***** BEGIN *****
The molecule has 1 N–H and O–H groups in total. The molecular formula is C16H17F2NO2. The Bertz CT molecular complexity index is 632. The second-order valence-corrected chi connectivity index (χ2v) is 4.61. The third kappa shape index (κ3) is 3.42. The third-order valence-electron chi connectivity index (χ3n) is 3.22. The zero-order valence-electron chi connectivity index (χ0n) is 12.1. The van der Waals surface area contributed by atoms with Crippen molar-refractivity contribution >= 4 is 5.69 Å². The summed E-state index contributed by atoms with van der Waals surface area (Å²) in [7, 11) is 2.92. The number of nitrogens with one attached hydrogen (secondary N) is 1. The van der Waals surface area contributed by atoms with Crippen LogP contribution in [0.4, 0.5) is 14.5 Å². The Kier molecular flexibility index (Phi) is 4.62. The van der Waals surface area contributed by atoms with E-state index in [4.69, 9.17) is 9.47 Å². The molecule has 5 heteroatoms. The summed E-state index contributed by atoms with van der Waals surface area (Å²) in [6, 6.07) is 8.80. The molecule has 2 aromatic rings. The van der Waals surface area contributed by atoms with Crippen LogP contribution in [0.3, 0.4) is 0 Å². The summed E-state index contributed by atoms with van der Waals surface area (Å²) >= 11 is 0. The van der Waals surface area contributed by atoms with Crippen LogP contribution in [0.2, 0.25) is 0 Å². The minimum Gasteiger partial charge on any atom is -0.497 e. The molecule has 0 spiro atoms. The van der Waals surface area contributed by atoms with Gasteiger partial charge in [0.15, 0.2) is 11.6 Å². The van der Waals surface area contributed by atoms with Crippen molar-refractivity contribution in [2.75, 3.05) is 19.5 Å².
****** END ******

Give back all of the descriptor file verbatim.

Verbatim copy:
The molecule has 1 N–H and O–H groups in total. The molecular formula is C16H17F2NO2. The Bertz CT molecular complexity index is 632. The second-order valence-corrected chi connectivity index (χ2v) is 4.61. The third kappa shape index (κ3) is 3.42. The third-order valence-electron chi connectivity index (χ3n) is 3.22. The zero-order valence-electron chi connectivity index (χ0n) is 12.1. The van der Waals surface area contributed by atoms with Crippen molar-refractivity contribution >= 4 is 5.69 Å². The summed E-state index contributed by atoms with van der Waals surface area (Å²) in [7, 11) is 2.92. The number of nitrogens with one attached hydrogen (secondary N) is 1. The van der Waals surface area contributed by atoms with Crippen LogP contribution in [0.4, 0.5) is 14.5 Å². The Kier molecular flexibility index (Phi) is 4.62. The van der Waals surface area contributed by atoms with E-state index in [4.69, 9.17) is 9.47 Å². The molecule has 5 heteroatoms. The summed E-state index contributed by atoms with van der Waals surface area (Å²) in [6, 6.07) is 8.80. The molecule has 2 aromatic rings. The van der Waals surface area contributed by atoms with Crippen LogP contribution in [0.3, 0.4) is 0 Å². The summed E-state index contributed by atoms with van der Waals surface area (Å²) >= 11 is 0. The van der Waals surface area contributed by atoms with Crippen LogP contribution in [0.2, 0.25) is 0 Å². The minimum Gasteiger partial charge on any atom is -0.497 e. The molecule has 0 spiro atoms. The van der Waals surface area contributed by atoms with Gasteiger partial charge in [0.15, 0.2) is 11.6 Å². The van der Waals surface area contributed by atoms with Crippen molar-refractivity contribution in [2.75, 3.05) is 19.5 Å².